I Wish August Had Met My Mom

My mom, 1988, three months before she died.

Today it has been 31 years since my mother passed away. Well, this is the date we mark, though the stroke she had four days earlier is actually the day she died. That week still replays in my mind like a bad movie. I remember the phone call, the flight to Kentucky. Then the walk into her hospital room and all that came afterward like it was last week. I wish August had met my mom.

My mom was an amazing woman. A force, many of those who knew her might have said. She’d been an English teacher which I have often said is how I’ve become a writer. It may be genetic. In fact she’d just quit a very high-paying and powerful job at a prestigious advertising agency to write a book at the time of her death. She’d gotten a computer and a printer and learned to print envelopes the week prior. The week she died everyone she knew got letters! She was a fierce feminist and as opinionated as they come. There was never a doubt where my mom stood on an issue.

As I’m working with my younger son on his applications and the processes of looking at college for next year, I remember going through that with my mom. She took me on as a project. We discussed all the colleges and looked at all the “paper” brochures that arrived in the mail. I remember her feminist hackles being raised at a brochure that featured a picture of the college president and his wife. She got annoyed that his wife was in the picture. I learned later that college President’s wives have a very important role but my mom thought that was ridiculous.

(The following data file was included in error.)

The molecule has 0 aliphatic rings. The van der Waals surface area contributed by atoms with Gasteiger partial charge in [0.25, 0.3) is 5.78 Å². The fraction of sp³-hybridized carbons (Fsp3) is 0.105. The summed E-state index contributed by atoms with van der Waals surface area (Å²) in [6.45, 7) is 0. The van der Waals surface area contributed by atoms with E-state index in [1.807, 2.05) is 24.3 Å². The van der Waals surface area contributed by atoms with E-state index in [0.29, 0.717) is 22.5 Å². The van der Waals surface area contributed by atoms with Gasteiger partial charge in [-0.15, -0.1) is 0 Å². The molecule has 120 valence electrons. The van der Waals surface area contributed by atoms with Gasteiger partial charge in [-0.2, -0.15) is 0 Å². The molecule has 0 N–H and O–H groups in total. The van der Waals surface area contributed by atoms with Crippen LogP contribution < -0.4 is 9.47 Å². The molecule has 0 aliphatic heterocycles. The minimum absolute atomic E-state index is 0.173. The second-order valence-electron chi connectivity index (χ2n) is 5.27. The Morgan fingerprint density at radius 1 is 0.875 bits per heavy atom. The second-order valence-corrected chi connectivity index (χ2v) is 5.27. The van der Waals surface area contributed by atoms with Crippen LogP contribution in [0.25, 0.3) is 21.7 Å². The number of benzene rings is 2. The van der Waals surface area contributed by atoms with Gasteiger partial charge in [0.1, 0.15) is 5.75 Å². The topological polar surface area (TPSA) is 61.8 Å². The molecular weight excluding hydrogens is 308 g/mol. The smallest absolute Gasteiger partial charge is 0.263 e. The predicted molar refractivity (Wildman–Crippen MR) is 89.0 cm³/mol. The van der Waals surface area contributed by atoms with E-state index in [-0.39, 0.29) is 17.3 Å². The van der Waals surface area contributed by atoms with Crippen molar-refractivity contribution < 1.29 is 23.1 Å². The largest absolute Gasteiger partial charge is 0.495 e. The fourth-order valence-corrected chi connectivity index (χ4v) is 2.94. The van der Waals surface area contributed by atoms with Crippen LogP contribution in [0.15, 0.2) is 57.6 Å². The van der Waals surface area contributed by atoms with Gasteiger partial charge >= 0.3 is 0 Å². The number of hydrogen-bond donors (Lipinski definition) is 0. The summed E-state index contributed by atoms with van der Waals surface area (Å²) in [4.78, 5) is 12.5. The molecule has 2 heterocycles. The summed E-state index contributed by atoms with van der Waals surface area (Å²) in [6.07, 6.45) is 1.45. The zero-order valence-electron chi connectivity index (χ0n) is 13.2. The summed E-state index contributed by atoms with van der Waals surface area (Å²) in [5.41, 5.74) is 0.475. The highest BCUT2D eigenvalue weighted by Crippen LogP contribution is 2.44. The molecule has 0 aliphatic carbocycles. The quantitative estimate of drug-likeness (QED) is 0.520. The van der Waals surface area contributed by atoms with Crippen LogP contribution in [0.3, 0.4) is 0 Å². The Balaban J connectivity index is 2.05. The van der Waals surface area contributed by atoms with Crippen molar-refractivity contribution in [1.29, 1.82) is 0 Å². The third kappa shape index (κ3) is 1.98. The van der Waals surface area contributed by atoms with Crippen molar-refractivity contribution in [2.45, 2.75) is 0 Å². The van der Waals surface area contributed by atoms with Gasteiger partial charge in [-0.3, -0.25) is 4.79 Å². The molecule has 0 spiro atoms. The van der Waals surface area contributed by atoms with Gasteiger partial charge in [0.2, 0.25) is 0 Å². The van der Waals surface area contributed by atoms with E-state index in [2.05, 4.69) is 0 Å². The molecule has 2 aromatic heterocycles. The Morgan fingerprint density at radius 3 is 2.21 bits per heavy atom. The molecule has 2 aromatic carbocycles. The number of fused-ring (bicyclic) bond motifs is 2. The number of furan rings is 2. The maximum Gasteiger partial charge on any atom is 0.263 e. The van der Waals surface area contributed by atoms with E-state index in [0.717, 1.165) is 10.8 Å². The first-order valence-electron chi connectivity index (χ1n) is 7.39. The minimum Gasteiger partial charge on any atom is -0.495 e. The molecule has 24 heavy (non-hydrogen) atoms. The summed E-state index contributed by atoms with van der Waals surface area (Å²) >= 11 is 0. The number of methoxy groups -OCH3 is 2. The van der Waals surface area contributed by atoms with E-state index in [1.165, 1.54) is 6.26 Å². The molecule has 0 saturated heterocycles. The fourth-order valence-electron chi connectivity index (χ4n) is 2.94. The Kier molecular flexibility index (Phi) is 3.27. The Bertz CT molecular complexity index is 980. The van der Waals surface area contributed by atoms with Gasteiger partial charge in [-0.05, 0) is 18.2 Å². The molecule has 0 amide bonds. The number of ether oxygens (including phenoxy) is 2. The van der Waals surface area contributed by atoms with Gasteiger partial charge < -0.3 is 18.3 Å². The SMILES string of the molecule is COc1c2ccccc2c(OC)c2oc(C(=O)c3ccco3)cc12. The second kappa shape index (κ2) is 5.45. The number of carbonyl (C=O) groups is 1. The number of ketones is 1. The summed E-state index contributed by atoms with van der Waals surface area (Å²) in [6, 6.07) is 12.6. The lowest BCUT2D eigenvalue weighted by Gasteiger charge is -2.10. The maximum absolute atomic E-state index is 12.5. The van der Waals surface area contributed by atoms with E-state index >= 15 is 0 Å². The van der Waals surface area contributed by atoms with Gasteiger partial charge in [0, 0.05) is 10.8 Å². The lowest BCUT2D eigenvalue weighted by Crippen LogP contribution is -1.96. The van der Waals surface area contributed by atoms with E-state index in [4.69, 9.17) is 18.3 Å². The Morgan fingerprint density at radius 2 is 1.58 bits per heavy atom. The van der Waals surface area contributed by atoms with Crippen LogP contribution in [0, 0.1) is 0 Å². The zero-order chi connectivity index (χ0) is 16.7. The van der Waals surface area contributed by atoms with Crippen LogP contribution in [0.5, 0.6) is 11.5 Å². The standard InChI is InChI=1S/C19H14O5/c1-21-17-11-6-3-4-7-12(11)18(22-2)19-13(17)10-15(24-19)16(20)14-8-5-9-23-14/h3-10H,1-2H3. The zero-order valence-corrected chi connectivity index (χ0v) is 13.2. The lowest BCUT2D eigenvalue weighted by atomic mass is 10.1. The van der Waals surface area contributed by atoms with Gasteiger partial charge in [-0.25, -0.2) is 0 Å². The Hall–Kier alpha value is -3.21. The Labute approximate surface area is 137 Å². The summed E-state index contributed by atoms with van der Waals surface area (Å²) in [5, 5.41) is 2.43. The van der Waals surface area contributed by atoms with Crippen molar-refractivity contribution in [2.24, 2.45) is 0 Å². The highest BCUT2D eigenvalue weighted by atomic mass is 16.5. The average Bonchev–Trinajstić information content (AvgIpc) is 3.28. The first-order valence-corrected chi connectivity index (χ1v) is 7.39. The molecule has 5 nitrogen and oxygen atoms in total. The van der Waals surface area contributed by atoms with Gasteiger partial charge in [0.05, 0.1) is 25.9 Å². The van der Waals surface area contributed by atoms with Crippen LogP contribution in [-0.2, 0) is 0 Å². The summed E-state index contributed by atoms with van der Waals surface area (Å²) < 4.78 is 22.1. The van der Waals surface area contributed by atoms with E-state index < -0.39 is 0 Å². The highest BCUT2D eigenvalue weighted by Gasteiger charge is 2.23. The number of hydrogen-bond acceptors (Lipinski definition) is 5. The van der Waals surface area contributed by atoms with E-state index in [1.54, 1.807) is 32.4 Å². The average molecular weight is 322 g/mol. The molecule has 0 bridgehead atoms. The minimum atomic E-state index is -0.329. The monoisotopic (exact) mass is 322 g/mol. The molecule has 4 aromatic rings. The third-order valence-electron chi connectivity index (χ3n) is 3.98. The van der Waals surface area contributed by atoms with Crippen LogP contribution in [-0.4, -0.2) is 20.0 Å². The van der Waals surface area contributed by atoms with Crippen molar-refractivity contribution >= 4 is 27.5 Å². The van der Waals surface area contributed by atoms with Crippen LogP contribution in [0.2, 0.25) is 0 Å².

When I got my sights set on the University of North Carolina at Chapel Hill my mother wouldn’t pay to let me apply. She didn’t think I could get in. She made me write them a letter outlining my qualifications and asking if I had a chance. I was mortified. Amazingly enough they wrote back. They said while my SAT scores were on the low side (for their acceptance criteria), my grades and extracurricular activities were excellent. They said make sure I stress that. That must have been good enough because she let me apply. Thank goodness I got in!

As RAD parents we are constantly searching for any tip, trick, tool, therapist, pill or magic bullet. We desperately want our children happy and healthy and whole. And we can’t stand to see them hurting and our families in disarray by the illness that is reactive attachment disorder. But we know that there is no magic bullet. The horrible trauma that our sweet children endured as babies and toddlers has left damage and scars that no quick cure can heal.

However, today I couldn’t help but wonder what kind of difference having my mom in his life might have made for August. There is the fact that I wish she had met my children and they her, which is a sadness I will always have. My mom would not have put up with a lot of August’s mess. I can imagine her going to battle beside me to figure out what he needs and how to help him. She would not put up with his yelling and vandalism and stealing and manipulation. She might have been the opposite and equal reaction he needed. I could imagine having sent him to live with her and having an altar boy come back!

Now I know that’s a dream and it’s unlikely it would have turned out like that. It’s also just as likely it would have turned out just like it is today. But I wish August had met my mom. And I will always wish he had the benefit of her wisdom and intelligence and love. I know she would have showered all that on my fragile, sweet boy. And would it have made a difference? Well, I think there a lot of people who think having known Bonnye Friend Miller, their lives are richer for it. I know having her for a mom made all the difference in my life. So I wish August had met my mom.

Until next time,

Shannon

The Year of Radical Self-Care